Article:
Design creativity : future directions for integrated visualisation

Goulding, Jack Steven and Rahimian, Farzad Pour (2015) Design creativity : future directions for integrated visualisation. ArchNet-IJAR: International Journal of Architectural Research, 9 (3). pp. 1-5. ISSN 1938-7806

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    Abstract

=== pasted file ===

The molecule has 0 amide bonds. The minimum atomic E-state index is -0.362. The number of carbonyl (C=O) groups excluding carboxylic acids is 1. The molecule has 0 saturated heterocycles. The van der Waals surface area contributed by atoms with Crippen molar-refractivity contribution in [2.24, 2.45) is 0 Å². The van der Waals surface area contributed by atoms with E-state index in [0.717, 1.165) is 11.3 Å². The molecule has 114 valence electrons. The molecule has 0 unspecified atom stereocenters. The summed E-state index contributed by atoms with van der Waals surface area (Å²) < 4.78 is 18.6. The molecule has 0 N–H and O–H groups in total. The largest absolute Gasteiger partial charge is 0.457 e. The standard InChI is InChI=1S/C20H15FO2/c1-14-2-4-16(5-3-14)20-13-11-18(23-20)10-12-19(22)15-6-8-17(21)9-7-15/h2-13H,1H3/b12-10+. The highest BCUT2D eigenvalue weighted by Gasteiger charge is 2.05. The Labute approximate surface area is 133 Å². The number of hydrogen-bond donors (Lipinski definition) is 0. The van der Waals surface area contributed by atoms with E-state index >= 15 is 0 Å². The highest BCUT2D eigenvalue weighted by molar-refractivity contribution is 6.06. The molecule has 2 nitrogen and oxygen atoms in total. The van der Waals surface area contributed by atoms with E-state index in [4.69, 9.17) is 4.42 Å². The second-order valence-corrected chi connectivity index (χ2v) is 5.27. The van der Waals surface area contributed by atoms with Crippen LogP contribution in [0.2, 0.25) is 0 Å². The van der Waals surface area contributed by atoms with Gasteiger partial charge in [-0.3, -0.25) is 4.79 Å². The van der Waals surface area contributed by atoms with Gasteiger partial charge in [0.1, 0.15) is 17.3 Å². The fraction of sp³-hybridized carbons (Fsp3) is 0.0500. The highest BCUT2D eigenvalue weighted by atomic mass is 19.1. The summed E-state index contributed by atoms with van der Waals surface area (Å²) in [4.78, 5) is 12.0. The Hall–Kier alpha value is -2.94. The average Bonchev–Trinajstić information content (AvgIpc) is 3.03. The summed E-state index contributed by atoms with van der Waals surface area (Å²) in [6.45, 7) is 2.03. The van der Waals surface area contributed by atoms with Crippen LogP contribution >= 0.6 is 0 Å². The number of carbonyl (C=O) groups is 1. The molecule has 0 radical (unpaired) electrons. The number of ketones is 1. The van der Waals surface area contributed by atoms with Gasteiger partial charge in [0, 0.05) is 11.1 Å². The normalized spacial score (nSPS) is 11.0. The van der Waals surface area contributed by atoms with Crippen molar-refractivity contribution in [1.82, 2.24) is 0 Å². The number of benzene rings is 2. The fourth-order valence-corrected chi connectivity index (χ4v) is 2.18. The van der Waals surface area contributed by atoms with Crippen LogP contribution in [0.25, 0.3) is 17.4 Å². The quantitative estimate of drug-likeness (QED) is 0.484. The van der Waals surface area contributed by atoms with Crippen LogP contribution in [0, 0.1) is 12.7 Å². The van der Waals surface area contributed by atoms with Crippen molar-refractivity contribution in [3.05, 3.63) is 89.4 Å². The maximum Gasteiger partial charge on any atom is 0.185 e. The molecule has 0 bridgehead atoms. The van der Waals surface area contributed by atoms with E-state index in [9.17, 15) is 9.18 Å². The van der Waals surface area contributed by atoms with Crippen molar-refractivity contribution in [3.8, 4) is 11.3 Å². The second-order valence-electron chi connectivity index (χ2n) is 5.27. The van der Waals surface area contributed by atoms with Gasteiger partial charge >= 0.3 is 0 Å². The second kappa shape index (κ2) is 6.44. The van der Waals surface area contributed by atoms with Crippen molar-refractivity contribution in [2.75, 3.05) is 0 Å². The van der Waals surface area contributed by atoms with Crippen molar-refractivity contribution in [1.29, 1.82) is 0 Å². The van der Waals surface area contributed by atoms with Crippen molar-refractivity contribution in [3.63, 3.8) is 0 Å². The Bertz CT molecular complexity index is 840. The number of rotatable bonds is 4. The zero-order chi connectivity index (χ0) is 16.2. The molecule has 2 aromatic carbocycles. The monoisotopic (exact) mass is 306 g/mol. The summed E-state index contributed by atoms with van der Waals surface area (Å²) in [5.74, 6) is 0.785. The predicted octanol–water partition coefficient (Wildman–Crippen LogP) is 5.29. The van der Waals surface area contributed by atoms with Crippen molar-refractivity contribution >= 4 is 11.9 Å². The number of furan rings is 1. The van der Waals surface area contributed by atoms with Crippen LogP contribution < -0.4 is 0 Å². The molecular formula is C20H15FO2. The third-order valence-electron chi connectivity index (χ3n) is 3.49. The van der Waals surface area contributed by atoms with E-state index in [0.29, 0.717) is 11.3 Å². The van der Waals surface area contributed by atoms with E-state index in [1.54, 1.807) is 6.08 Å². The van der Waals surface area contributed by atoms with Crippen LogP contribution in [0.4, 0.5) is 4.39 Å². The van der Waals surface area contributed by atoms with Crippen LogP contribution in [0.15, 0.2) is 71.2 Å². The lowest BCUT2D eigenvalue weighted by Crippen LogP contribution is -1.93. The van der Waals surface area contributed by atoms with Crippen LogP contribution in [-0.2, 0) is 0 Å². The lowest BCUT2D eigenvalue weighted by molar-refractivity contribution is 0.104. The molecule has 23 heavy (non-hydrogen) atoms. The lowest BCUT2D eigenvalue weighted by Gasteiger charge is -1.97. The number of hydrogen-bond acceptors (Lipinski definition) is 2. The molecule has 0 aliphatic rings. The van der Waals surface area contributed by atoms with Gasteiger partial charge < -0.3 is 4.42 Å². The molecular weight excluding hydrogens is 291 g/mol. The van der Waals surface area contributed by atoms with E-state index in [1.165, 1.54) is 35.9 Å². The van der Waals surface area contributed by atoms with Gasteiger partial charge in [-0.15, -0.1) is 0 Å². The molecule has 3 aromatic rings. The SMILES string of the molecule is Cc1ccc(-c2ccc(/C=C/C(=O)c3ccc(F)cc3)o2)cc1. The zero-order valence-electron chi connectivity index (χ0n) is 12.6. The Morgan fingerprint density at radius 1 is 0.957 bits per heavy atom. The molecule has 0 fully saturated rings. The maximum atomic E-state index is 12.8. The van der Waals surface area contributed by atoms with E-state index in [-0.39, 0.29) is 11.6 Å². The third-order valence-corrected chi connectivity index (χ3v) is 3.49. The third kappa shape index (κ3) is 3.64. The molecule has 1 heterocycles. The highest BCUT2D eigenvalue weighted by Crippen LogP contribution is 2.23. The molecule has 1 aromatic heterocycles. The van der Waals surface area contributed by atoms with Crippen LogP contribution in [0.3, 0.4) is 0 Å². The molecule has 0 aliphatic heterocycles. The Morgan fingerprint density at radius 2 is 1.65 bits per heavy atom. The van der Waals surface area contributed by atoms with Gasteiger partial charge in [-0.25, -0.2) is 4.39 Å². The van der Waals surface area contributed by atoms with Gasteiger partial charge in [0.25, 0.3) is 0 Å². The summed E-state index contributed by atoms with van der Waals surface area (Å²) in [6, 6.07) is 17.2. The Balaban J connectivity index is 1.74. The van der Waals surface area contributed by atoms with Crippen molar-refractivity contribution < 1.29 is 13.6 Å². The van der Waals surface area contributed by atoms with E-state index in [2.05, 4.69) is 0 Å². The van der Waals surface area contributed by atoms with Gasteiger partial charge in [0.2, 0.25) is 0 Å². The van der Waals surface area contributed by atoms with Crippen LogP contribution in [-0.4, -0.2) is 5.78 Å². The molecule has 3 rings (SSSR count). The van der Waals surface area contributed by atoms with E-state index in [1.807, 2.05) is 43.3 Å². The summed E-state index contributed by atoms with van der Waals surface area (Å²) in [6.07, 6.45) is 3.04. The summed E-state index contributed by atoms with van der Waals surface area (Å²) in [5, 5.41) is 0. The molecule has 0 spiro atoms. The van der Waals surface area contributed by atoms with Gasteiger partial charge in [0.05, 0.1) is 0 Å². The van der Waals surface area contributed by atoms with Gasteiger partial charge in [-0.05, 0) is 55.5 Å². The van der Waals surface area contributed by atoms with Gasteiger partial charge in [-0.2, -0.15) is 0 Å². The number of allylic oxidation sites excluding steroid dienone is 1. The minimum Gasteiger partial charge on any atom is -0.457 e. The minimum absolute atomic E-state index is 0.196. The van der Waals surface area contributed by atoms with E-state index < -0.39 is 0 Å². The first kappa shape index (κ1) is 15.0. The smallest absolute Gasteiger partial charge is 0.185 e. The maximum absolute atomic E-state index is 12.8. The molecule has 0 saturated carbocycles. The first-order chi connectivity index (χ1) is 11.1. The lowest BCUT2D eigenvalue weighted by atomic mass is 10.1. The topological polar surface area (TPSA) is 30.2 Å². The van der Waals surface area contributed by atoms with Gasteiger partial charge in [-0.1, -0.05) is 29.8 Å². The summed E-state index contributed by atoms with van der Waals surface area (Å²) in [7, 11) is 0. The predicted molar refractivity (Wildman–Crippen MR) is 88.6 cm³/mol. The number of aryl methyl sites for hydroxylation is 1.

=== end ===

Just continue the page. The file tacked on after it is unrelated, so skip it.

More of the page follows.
The Architecture, Engineering and Construction (AEC) sectors are facing unprecedented challenges, not just with increased complexity of projects per se, but design-related integration. This requires stakeholders to radically re-think their existing business models (and thinking that underpins them), but also the technological challenges and skills required to deliver these projects. Whilst opponents will no doubt cite that this is nothing new as the sector as a whole has always had to respond to change; the counter to this is that design 'creativity' is now much more dependent on integration from day one. Given this, collaborative processes embedded in Building Information Modelling (BIM) models have been proffered as a panacea solution to embrace this change and deliver streamlined integration. The veracity of design teams' "project data" is increasingly becoming paramount - not only for the coordination of design, processes, engineering services, fabrication, construction, and maintenance; but more importantly, facilitate 'true' project integration and interchange - the actualisation of which will require firm consensus and commitment. This Special Issue envisions some of these issues, challenges and opportunities (from a future landscape perspective), by highlighting a raft of concomitant factors, which include: technological challenges, design visualisation and integration, future digital tools, new and anticipated operating environments, and training requirements needed to deliver these aspirations. A fundamental part of this Special Issue's 'call' was to capture best practice in order to demonstrate how design, visualisation and delivery processes (and technologies) affect the finished product viz: design outcome, design procedures, production methodologies and construction implementation. In this respect, the use of virtual environments are now particularly effective at supporting the design and delivery processes. In summary therefore, this Special Issue presents nine papers from leading scholars, industry and contemporaries. These papers provide an eclectic (but cognate) representation of AEC design visualisation and integration; which not only uncovers new insight and understanding of these challenges and solutions, but also provides new theoretical and practice signposts for future research.